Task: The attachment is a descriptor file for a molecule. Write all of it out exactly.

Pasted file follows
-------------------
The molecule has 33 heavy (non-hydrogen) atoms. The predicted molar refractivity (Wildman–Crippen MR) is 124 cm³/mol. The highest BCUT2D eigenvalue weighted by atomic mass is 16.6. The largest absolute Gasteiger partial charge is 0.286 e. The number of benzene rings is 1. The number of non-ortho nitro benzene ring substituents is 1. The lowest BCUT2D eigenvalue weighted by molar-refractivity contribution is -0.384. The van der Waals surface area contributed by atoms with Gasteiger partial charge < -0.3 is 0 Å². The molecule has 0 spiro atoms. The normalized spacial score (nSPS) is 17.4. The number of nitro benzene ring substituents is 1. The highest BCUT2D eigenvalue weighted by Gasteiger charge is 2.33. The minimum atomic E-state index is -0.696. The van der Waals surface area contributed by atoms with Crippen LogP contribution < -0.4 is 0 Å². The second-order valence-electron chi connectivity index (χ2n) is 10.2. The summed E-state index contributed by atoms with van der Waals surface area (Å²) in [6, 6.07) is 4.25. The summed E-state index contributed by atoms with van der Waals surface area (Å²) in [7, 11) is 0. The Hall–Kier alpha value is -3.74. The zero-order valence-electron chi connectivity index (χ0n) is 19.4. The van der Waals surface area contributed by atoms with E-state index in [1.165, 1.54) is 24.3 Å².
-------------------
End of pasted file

The molecule has 33 heavy (non-hydrogen) atoms. The predicted molar refractivity (Wildman–Crippen MR) is 124 cm³/mol. The highest BCUT2D eigenvalue weighted by atomic mass is 16.6. The largest absolute Gasteiger partial charge is 0.286 e. The number of benzene rings is 1. The number of non-ortho nitro benzene ring substituents is 1. The lowest BCUT2D eigenvalue weighted by molar-refractivity contribution is -0.384. The van der Waals surface area contributed by atoms with Gasteiger partial charge < -0.3 is 0 Å². The molecule has 0 spiro atoms. The normalized spacial score (nSPS) is 17.4. The number of nitro benzene ring substituents is 1. The highest BCUT2D eigenvalue weighted by Gasteiger charge is 2.33. The minimum atomic E-state index is -0.696. The van der Waals surface area contributed by atoms with Crippen LogP contribution < -0.4 is 0 Å². The second-order valence-electron chi connectivity index (χ2n) is 10.2. The summed E-state index contributed by atoms with van der Waals surface area (Å²) in [6, 6.07) is 4.25. The summed E-state index contributed by atoms with van der Waals surface area (Å²) in [7, 11) is 0. The Hall–Kier alpha value is -3.74. The zero-order valence-electron chi connectivity index (χ0n) is 19.4. The van der Waals surface area contributed by atoms with E-state index in [1.165, 1.54) is 24.3 Å².